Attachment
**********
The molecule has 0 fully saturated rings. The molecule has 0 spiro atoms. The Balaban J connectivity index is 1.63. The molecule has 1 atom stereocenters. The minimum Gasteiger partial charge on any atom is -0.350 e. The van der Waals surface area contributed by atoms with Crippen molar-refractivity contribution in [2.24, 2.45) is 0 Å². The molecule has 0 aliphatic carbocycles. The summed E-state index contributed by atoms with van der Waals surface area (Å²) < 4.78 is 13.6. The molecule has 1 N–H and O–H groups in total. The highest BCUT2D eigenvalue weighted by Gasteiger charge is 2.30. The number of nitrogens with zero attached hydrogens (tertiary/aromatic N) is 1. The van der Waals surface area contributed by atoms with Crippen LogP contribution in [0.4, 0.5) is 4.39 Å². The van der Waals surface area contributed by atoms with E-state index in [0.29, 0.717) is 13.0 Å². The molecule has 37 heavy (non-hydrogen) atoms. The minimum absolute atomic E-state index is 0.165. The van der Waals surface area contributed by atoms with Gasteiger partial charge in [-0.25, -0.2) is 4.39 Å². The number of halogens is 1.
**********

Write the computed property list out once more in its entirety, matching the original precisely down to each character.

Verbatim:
The molecule has 0 fully saturated rings. The molecule has 0 spiro atoms. The Balaban J connectivity index is 1.63. The molecule has 1 atom stereocenters. The minimum Gasteiger partial charge on any atom is -0.350 e. The van der Waals surface area contributed by atoms with Crippen molar-refractivity contribution in [2.24, 2.45) is 0 Å². The molecule has 0 aliphatic carbocycles. The summed E-state index contributed by atoms with van der Waals surface area (Å²) < 4.78 is 13.6. The molecule has 1 N–H and O–H groups in total. The highest BCUT2D eigenvalue weighted by Gasteiger charge is 2.30. The number of nitrogens with zero attached hydrogens (tertiary/aromatic N) is 1. The van der Waals surface area contributed by atoms with Crippen LogP contribution in [0.4, 0.5) is 4.39 Å². The van der Waals surface area contributed by atoms with E-state index in [0.29, 0.717) is 13.0 Å². The molecule has 37 heavy (non-hydrogen) atoms. The minimum absolute atomic E-state index is 0.165. The van der Waals surface area contributed by atoms with Gasteiger partial charge in [-0.25, -0.2) is 4.39 Å². The number of halogens is 1.